government

CMS chief Dr. Berwick to step down Dec. 2

Deputy Administrator Marilyn Tavenner's nomination for the top post will require Senate confirmation, a process that Obama bypassed for Dr. Berwick.

By Doug Trapp — Posted Nov. 23, 2011

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President Obama on Nov. 23 nominated Marilyn B. Tavenner to be the next administrator of the Centers for Medicare & Medicaid Services.

Donald M. Berwick, MD, the current CMS chief, will serve his last day on Dec. 2, according to a letter he sent to agency staff. He has been administrator since July 2010.

"Our work has been challenging, and the journey is not complete, but we are now well on our way to achieving a whole new level of security and quality for health care in America," Dr. Berwick wrote.

Dr. Berwick made a central goal at CMS his three-part aim of improving health care for individuals, improving population health and lowering health care costs. "He infused a deep commitment to patient-centered care into all the [CMS] innovations and was a tireless advocate for reforms that improve patient outcomes and patient experiences of care," said Debra L. Ness, president of the National Partnership for Women and Families, a health care advocacy organization.

As his successor, Tavenner's "distinguished career in health care and deep knowledge of our efforts to implement health reform make her the right person for this job at this moment in history," Health and Human Services Secretary Kathleen Sebelius wrote in a Nov. 23 letter to staff.

The change in CMS leadership was expected. Obama appointed Dr. Berwick, a pediatrician, on July 7, 2010, during a congressional recess, meaning that the nomination did not require Senate approval. Obama did so to sidestep what many predicted would be a difficult Senate confirmation process. However, the move meant that Dr. Berwick's appointment would have expired at the end of 2011. Although the president officially renominated him for the job in February 2011, nearly all Republican senators said they would not support him, making it impossible for Dr. Berwick to receive the 60 votes needed to overcome the threat of a Republican filibuster.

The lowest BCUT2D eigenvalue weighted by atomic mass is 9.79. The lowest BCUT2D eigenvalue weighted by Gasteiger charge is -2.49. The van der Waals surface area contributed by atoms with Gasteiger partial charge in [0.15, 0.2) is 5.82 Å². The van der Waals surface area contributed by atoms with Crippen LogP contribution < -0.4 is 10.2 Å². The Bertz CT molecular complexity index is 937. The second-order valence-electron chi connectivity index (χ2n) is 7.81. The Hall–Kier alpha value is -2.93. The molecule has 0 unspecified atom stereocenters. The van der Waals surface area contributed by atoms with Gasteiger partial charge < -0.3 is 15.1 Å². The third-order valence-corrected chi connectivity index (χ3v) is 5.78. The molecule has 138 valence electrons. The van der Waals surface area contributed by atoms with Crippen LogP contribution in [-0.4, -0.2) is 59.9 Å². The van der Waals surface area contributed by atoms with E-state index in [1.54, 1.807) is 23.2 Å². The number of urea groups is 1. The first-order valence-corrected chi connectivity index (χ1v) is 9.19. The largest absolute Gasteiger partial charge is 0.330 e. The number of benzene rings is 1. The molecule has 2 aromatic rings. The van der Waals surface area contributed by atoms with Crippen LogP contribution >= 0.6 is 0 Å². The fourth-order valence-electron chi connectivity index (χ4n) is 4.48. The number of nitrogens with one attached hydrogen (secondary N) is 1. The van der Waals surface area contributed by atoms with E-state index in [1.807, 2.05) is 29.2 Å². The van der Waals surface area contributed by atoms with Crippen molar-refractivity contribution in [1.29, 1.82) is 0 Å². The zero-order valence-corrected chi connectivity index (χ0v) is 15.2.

Because her appointment is a traditional one, Tavenner must be confirmed by the Senate before she can take the official post, although she may remain acting administrator until then.

Sen. Orrin Hatch (R, Utah), one of the most vocal critics of Dr. Berwick's recess appointment, said he welcomed the opportunity to return to the regular nomination process. "Any nominee to a federal agency with this much power and authority over the lives of millions of Americans must be carefully scrutinized," Hatch said. He is the highest-ranking GOP member on the Senate Finance Committee, which will consider the nomination before the full Senate takes it up.

Tavenner has been principal deputy administrator -- second-in-command at CMS -- since February 2010. Previously, she was Virginia's health and human resources secretary from 2006 to 2009 during former Virginia Gov. Tim Kaine's administration.

Tavenner spent the majority of her career -- 25 years -- at the Hospital Corp. of America. She left in 2005, at which point she was in charge of developing a national strategy for freestanding outpatient services, including physician recruitment and real estate development, according to her CMS biography. Tavenner has a bachelor's of science degree in nursing and a master's degree in health administration from the Virginia Commonwealth University.

Tavenner's combination of federal, state and private health care experience will serve her well as CMS administrator, said Patrick W. Finnerty, Virginia's Medicaid director from 2002 to 2010. He said Tavenner listens carefully to all positions on an issue and is not biased by her hospital administration experience. "What I saw for four years consistently was absolutely no preference for any provider," he said, noting that she also is a former practicing nurse with direct patient care experience.

Dr. Berwick was the first permanent CMS administrator since Mark B. McClellan, MD, PhD, stepped down in October 2006. The agency was run by a string of interim chiefs between then and July 2010.

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